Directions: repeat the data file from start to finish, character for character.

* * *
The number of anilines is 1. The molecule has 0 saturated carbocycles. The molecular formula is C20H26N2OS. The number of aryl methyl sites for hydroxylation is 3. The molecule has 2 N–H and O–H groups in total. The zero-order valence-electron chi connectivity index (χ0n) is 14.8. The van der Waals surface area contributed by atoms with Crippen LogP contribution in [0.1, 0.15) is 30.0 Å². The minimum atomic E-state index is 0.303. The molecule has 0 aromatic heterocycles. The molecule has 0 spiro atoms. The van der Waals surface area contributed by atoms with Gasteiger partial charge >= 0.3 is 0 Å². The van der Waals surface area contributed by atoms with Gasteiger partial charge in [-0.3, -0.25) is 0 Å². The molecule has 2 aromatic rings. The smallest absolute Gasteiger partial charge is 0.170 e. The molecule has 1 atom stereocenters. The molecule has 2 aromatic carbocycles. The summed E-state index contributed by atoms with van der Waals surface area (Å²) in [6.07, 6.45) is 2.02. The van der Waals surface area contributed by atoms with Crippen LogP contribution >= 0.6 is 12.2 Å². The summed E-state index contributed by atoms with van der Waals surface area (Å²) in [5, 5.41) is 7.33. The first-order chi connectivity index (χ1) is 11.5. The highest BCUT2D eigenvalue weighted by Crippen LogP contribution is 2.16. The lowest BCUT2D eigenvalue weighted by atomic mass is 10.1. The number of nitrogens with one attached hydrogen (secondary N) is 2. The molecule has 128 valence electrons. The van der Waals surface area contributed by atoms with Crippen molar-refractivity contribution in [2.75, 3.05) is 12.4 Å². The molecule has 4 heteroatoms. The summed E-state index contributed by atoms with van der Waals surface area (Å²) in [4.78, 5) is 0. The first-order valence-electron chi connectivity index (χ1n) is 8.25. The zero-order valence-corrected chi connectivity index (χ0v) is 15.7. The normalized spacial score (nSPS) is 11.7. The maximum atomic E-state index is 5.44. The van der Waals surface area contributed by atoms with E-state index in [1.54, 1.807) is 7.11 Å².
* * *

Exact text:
The number of anilines is 1. The molecule has 0 saturated carbocycles. The molecular formula is C20H26N2OS. The number of aryl methyl sites for hydroxylation is 3. The molecule has 2 N–H and O–H groups in total. The zero-order valence-electron chi connectivity index (χ0n) is 14.8. The van der Waals surface area contributed by atoms with Crippen LogP contribution in [0.1, 0.15) is 30.0 Å². The minimum atomic E-state index is 0.303. The molecule has 0 aromatic heterocycles. The molecule has 0 spiro atoms. The van der Waals surface area contributed by atoms with Gasteiger partial charge >= 0.3 is 0 Å². The van der Waals surface area contributed by atoms with Gasteiger partial charge in [-0.3, -0.25) is 0 Å². The molecule has 2 aromatic rings. The smallest absolute Gasteiger partial charge is 0.170 e. The molecule has 1 atom stereocenters. The molecule has 2 aromatic carbocycles. The summed E-state index contributed by atoms with van der Waals surface area (Å²) in [6.07, 6.45) is 2.02. The van der Waals surface area contributed by atoms with Crippen LogP contribution >= 0.6 is 12.2 Å². The summed E-state index contributed by atoms with van der Waals surface area (Å²) in [5, 5.41) is 7.33. The first-order chi connectivity index (χ1) is 11.5. The highest BCUT2D eigenvalue weighted by Crippen LogP contribution is 2.16. The lowest BCUT2D eigenvalue weighted by atomic mass is 10.1. The number of nitrogens with one attached hydrogen (secondary N) is 2. The molecule has 128 valence electrons. The van der Waals surface area contributed by atoms with Crippen molar-refractivity contribution in [2.75, 3.05) is 12.4 Å². The molecule has 4 heteroatoms. The summed E-state index contributed by atoms with van der Waals surface area (Å²) in [4.78, 5) is 0. The first-order valence-electron chi connectivity index (χ1n) is 8.25. The zero-order valence-corrected chi connectivity index (χ0v) is 15.7. The normalized spacial score (nSPS) is 11.7. The maximum atomic E-state index is 5.44. The van der Waals surface area contributed by atoms with E-state index in [1.54, 1.807) is 7.11 Å².